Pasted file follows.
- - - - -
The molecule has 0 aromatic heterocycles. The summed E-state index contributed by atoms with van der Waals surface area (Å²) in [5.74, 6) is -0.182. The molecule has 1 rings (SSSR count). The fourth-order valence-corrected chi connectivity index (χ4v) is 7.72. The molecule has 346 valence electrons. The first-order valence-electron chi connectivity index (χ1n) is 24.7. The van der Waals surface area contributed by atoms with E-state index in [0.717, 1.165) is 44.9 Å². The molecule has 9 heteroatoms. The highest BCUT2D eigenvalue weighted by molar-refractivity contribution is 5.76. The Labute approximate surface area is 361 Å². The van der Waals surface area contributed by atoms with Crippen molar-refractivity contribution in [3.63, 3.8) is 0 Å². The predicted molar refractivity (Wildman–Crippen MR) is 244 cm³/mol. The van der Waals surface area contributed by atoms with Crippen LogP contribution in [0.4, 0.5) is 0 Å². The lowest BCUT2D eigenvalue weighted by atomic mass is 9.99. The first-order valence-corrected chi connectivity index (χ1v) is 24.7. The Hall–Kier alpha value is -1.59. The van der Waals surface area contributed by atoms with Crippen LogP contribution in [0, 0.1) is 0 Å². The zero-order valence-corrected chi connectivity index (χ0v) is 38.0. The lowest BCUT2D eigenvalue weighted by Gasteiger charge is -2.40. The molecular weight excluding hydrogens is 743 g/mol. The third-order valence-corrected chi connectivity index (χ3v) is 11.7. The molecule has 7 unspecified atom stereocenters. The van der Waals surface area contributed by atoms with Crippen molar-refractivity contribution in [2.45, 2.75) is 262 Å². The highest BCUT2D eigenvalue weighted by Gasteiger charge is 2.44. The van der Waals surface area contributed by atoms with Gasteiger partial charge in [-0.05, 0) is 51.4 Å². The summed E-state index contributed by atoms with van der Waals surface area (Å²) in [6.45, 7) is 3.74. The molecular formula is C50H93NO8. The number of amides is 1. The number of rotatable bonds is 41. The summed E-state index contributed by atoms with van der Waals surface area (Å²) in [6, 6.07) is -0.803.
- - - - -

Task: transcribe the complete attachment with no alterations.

The molecule has 0 aromatic heterocycles. The summed E-state index contributed by atoms with van der Waals surface area (Å²) in [5.74, 6) is -0.182. The molecule has 1 rings (SSSR count). The fourth-order valence-corrected chi connectivity index (χ4v) is 7.72. The molecule has 346 valence electrons. The first-order valence-electron chi connectivity index (χ1n) is 24.7. The van der Waals surface area contributed by atoms with E-state index in [0.717, 1.165) is 44.9 Å². The molecule has 9 heteroatoms. The highest BCUT2D eigenvalue weighted by molar-refractivity contribution is 5.76. The Labute approximate surface area is 361 Å². The van der Waals surface area contributed by atoms with Crippen molar-refractivity contribution in [3.63, 3.8) is 0 Å². The predicted molar refractivity (Wildman–Crippen MR) is 244 cm³/mol. The van der Waals surface area contributed by atoms with Crippen LogP contribution in [0.4, 0.5) is 0 Å². The lowest BCUT2D eigenvalue weighted by atomic mass is 9.99. The first-order valence-corrected chi connectivity index (χ1v) is 24.7. The Hall–Kier alpha value is -1.59. The van der Waals surface area contributed by atoms with Crippen LogP contribution in [0, 0.1) is 0 Å². The zero-order valence-corrected chi connectivity index (χ0v) is 38.0. The lowest BCUT2D eigenvalue weighted by Gasteiger charge is -2.40. The molecular weight excluding hydrogens is 743 g/mol. The third-order valence-corrected chi connectivity index (χ3v) is 11.7. The molecule has 7 unspecified atom stereocenters. The van der Waals surface area contributed by atoms with Crippen molar-refractivity contribution in [2.45, 2.75) is 262 Å². The highest BCUT2D eigenvalue weighted by Gasteiger charge is 2.44. The van der Waals surface area contributed by atoms with Gasteiger partial charge in [-0.05, 0) is 51.4 Å². The summed E-state index contributed by atoms with van der Waals surface area (Å²) in [6.45, 7) is 3.74. The molecular formula is C50H93NO8. The number of amides is 1. The number of rotatable bonds is 41. The summed E-state index contributed by atoms with van der Waals surface area (Å²) in [6, 6.07) is -0.803.